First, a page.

When you have a mortgage and the lender repossesses the property due to a failure to meet the terms of your mortgage, foreclosure occurs. There are several steps to the foreclosure process. These include default, a sheriff’s sale, and the redemption period.
Borrowers can default on loans by missing even one month’s payment. Lenders will generally send a notice of default before taking legal action to initiate foreclosure. The lender will often attempt to discuss repayment options and begin additional attempts to collect the outstanding debt.
Borrowers unable to resolve their debt could find themselves dealing with a sheriff’s sale. Here, Lenders may have the authority to force a sale of the property. The county sheriff will conduct the sale in a public place. Once a sheriff’s sale has occurred, the mortgage can no longer be cured.
During the redemption period, generally six months, borrowers can remain in their homes and attempt to refinance and obtain a new mortgage. Borrowers can also sell their homes to secure any equity they may have built up during their ownership.
According to 12 C.F.R. § 1024.41, foreclosures cannot officially begin until a borrower is 120 days or more past due on their mortgage payments. However, there are exceptions to this rule. Homeowners have a four-month grace period to get current on their mortgage payments or explore other options to cure their debt.
Once you have gotten behind on your mortgage payment but the foreclosure hasn’t officially begun, you are in the pre-foreclosure stage of the process.
This is one of the most challenging times for borrowers, as lenders have the authority to charge you late fees, inspection costs, and other expenses that put you further in debt.
Under Minnesota foreclosure laws, mortgage lenders are allowed to charge around $15 per home inspection and charge borrowers for other services or fees, including:
There are multiple federal foreclosure laws under 12 C.F.R. § 1024.39 in place designed to protect borrowers, which include:
Lenders have the right to foreclose using judicial and nonjudicial methods when you miss your mortgage payments in Minnesota. Here is how judicial and nonjudicial foreclosures work:
The process for foreclosure generally follows the following steps:
Lenders may be required to send borrowers pre-foreclosure notices within 30 days of a notice of default. Under Minnesota law, lenders may also be required to provide borrowers with foreclosure prevention counseling and repayment options.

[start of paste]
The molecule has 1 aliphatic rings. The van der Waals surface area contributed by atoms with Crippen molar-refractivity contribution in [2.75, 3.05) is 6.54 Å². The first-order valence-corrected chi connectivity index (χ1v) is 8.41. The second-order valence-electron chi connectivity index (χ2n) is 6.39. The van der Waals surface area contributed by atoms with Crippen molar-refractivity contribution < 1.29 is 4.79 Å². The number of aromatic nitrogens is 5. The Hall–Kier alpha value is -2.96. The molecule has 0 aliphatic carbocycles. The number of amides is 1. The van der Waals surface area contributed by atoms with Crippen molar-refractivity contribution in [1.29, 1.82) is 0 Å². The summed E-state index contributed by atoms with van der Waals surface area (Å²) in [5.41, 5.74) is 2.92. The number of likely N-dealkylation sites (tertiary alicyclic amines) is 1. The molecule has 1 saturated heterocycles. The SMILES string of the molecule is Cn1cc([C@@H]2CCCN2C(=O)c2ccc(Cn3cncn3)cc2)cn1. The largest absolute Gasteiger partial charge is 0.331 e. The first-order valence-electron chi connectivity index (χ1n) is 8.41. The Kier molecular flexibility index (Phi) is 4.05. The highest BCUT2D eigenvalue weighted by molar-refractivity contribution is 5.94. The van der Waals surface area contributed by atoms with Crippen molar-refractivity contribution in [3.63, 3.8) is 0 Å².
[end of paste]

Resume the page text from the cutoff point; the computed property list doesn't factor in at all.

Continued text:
The lender will begin the foreclosure process when they file their notice of pendency. This is the notice of a sale being published in your local newspaper a minimum of six weeks before the sale of your home.
The lender will send you a copy of your right to redeem the property and your rights after selling your home. This is the stage in which lenders should provide borrowers with information regarding how they can avoid foreclosure.
Once these notices have been issued, if your property is considered a homestead and other requirements are met, you can postpone the sale of your property for up to 11 months.
When your home is being sold, lenders will usually start by making credit bids, allowing them to make a bid up to the total amount you owe on the house, including all other costs and fees they may charge you.
If the lender is the high bidder at your sale, they could obtain a deficiency judgment against you. However, if a third party is the higher bidder and offers more than you owe on your home, the excess proceeds are your right.
There are multiple ways you may be able to stop your home from being foreclosed on. Some of the more viable options include:
You might be shocked that scams involving mortgage default and foreclosure are far more common than you thought. Foreclosure scams can take several forms, but two of the more common include:
Answering some of your most pressing foreclosure questions.
The amount of time you’ll have to move out of your home after foreclosure can vary widely based on the circumstances of your case. If you refuse to leave your home after the foreclosure sale, the home’s new owner may bring an eviction lawsuit against you.
Mortgage companies have many restrictions, including:
Before a foreclosure sale, mortgage companies have specific obligations, including:
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